There are few fighting game franchises like Mortal Kombat that have stood the test of time and endured.
The mythology and creativity within Mortal Kombat has made it both unique and captivating. With Mortal Kombat 11 being the newest instalment to continue this tradition, let’s look back at how the story has evolved and where it currently resides.
How the story began
When the original Mortal Kombat game was released, the story was naturally much simpler. There was no story mode in the game. Despite there being comics, movies and even a TV series, few fans considered these to be canon.
The original story involved the concept that Earth, or rather ‘EarthRealm’ as it was also known, was being threatened with invasion by ‘Outworld’. The one thing that prevented this was an ancient ritual called Mortal Kombat.
If Earth’s greatest champions could defeat Outworld’s greatest warriors in a tournament of one-on-one combat, then Earth would retain it’s freedom. All of the characters had their own motivations for entering and their own backstories.
What made the series distinctive initially?
From the very beginning there was something captivating about the design aesthetic. The early games pioneered photo-realistic graphics which instantly added depth and an extra degree of realism, however the franchise has since moved on from this technique.
The setting blended the best of martial arts films like Enter the Dragon with horror and fantasy elements and even a hint of eastern mysticism thrown in for good measure. Then there was Kano, a cyborg character. Additional sci-fi elements were expanded on with later instalments. Other cyborg characters and high tech weaponry were added and time travel was later used as a plot device but we’ll get to that later.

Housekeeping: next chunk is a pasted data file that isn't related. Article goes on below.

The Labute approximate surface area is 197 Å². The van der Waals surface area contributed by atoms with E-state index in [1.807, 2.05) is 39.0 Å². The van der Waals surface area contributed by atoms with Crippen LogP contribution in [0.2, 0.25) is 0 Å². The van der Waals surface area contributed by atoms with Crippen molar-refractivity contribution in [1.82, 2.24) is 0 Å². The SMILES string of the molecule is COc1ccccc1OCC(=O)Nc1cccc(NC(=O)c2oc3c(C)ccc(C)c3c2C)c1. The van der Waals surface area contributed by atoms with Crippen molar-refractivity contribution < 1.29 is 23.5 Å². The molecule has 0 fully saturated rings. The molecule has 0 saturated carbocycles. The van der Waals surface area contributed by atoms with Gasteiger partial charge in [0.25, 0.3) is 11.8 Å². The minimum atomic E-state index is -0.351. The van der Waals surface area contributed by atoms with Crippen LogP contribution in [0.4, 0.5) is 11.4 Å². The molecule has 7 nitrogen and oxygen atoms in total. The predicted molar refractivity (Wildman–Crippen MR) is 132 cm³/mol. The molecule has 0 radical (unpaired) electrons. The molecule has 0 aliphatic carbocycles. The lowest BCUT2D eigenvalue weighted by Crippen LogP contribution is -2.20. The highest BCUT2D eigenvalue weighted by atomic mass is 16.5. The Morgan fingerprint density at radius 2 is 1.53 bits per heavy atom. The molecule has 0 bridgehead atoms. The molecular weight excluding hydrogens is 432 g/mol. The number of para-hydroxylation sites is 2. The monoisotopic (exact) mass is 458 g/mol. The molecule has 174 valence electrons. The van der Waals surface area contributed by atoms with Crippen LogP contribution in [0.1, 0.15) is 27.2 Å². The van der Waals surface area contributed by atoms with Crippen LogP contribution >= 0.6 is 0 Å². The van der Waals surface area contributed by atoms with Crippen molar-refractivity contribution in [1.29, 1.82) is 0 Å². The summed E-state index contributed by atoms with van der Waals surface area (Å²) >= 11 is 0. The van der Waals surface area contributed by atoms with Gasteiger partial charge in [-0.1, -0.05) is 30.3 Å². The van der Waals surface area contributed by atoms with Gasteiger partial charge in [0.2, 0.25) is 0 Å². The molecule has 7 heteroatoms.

How did the series build its own multiverse?
As the series progressed, so too did the mythology. Additional realms were introduced with their own unique themes. Many of these realms are fairly self-explanatory, Chaos realm and Order realm act as polar opposites each embracing their namesakes and taking them to the extreme. Dream realm exists in the subconscious of people from the Earth Realm and unsurprisingly is also where Freddy Kruger resides. Vaeternus, on the other hand, is a realm dominated by vampires.
The concept is basically a more diverse variation on that of a multiverse. Whilst typically in fiction, we see different realities which are similar to our own with a slight deviation (e.g. a hero becoming a villain), in Mortal Kombat we see completely separate realities where anything is possible.
Finally there were crossovers most notably being the game Mortal Kombat Vs DC Universe which had a story mode split into two halves one being DC-focused and the other MK-focused. Other guest characters such as Freddy Kruger, Ash Williams and the Predator have also appeared. MK11 appears to be set to continue this tradition with a leaked list already being available online.
But then there was a reboot?